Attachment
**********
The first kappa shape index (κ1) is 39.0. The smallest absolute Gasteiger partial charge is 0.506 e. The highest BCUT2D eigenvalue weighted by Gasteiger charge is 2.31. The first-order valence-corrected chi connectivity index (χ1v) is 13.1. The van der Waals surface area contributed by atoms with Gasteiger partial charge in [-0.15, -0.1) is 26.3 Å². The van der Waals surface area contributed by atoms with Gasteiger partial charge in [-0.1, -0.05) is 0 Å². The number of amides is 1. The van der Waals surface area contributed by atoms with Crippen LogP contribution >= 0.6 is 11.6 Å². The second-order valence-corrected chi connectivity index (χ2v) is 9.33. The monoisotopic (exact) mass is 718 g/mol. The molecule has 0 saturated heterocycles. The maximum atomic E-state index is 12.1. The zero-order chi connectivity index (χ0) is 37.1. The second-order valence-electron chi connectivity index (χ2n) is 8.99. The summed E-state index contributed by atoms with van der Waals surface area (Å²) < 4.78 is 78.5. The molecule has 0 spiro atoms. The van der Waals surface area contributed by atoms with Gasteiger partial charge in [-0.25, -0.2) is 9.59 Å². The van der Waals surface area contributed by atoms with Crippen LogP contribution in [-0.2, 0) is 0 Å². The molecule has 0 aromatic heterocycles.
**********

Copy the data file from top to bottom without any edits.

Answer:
The first kappa shape index (κ1) is 39.0. The smallest absolute Gasteiger partial charge is 0.506 e. The highest BCUT2D eigenvalue weighted by Gasteiger charge is 2.31. The first-order valence-corrected chi connectivity index (χ1v) is 13.1. The van der Waals surface area contributed by atoms with Gasteiger partial charge in [-0.15, -0.1) is 26.3 Å². The van der Waals surface area contributed by atoms with Gasteiger partial charge in [-0.1, -0.05) is 0 Å². The number of amides is 1. The van der Waals surface area contributed by atoms with Crippen LogP contribution >= 0.6 is 11.6 Å². The second-order valence-corrected chi connectivity index (χ2v) is 9.33. The monoisotopic (exact) mass is 718 g/mol. The molecule has 0 saturated heterocycles. The maximum atomic E-state index is 12.1. The zero-order chi connectivity index (χ0) is 37.1. The second-order valence-electron chi connectivity index (χ2n) is 8.99. The summed E-state index contributed by atoms with van der Waals surface area (Å²) < 4.78 is 78.5. The molecule has 0 spiro atoms. The van der Waals surface area contributed by atoms with Gasteiger partial charge in [-0.25, -0.2) is 9.59 Å². The van der Waals surface area contributed by atoms with Crippen LogP contribution in [-0.2, 0) is 0 Å². The molecule has 0 aromatic heterocycles.